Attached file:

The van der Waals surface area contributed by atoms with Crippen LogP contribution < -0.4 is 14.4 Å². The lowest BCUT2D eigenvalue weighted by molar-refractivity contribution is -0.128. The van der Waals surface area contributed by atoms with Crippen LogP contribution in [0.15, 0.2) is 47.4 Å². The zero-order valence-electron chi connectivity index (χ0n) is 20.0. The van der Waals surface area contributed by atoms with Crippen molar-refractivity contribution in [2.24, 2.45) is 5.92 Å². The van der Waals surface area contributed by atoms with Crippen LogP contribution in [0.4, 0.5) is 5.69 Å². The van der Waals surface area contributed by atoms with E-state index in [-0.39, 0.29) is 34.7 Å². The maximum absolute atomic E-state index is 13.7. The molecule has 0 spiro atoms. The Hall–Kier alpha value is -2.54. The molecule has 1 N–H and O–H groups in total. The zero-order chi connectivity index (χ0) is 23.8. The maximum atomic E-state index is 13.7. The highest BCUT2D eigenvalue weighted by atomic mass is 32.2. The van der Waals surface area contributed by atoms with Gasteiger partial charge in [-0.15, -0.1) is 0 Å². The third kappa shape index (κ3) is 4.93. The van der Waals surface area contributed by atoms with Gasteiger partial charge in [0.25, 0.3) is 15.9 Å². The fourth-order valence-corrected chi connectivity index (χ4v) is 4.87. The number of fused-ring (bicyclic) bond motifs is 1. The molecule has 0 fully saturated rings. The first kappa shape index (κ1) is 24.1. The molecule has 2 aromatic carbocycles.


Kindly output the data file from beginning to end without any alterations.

The van der Waals surface area contributed by atoms with Crippen LogP contribution < -0.4 is 14.4 Å². The lowest BCUT2D eigenvalue weighted by molar-refractivity contribution is -0.128. The van der Waals surface area contributed by atoms with Crippen LogP contribution in [0.15, 0.2) is 47.4 Å². The zero-order valence-electron chi connectivity index (χ0n) is 20.0. The van der Waals surface area contributed by atoms with Crippen molar-refractivity contribution in [2.24, 2.45) is 5.92 Å². The van der Waals surface area contributed by atoms with Crippen LogP contribution in [0.4, 0.5) is 5.69 Å². The van der Waals surface area contributed by atoms with E-state index in [-0.39, 0.29) is 34.7 Å². The maximum absolute atomic E-state index is 13.7. The molecule has 0 spiro atoms. The Hall–Kier alpha value is -2.54. The molecule has 1 N–H and O–H groups in total. The zero-order chi connectivity index (χ0) is 23.8. The maximum atomic E-state index is 13.7. The highest BCUT2D eigenvalue weighted by atomic mass is 32.2. The van der Waals surface area contributed by atoms with Gasteiger partial charge in [-0.15, -0.1) is 0 Å². The third kappa shape index (κ3) is 4.93. The van der Waals surface area contributed by atoms with Gasteiger partial charge in [0.25, 0.3) is 15.9 Å². The fourth-order valence-corrected chi connectivity index (χ4v) is 4.87. The number of fused-ring (bicyclic) bond motifs is 1. The molecule has 0 fully saturated rings. The first kappa shape index (κ1) is 24.1. The molecule has 2 aromatic carbocycles.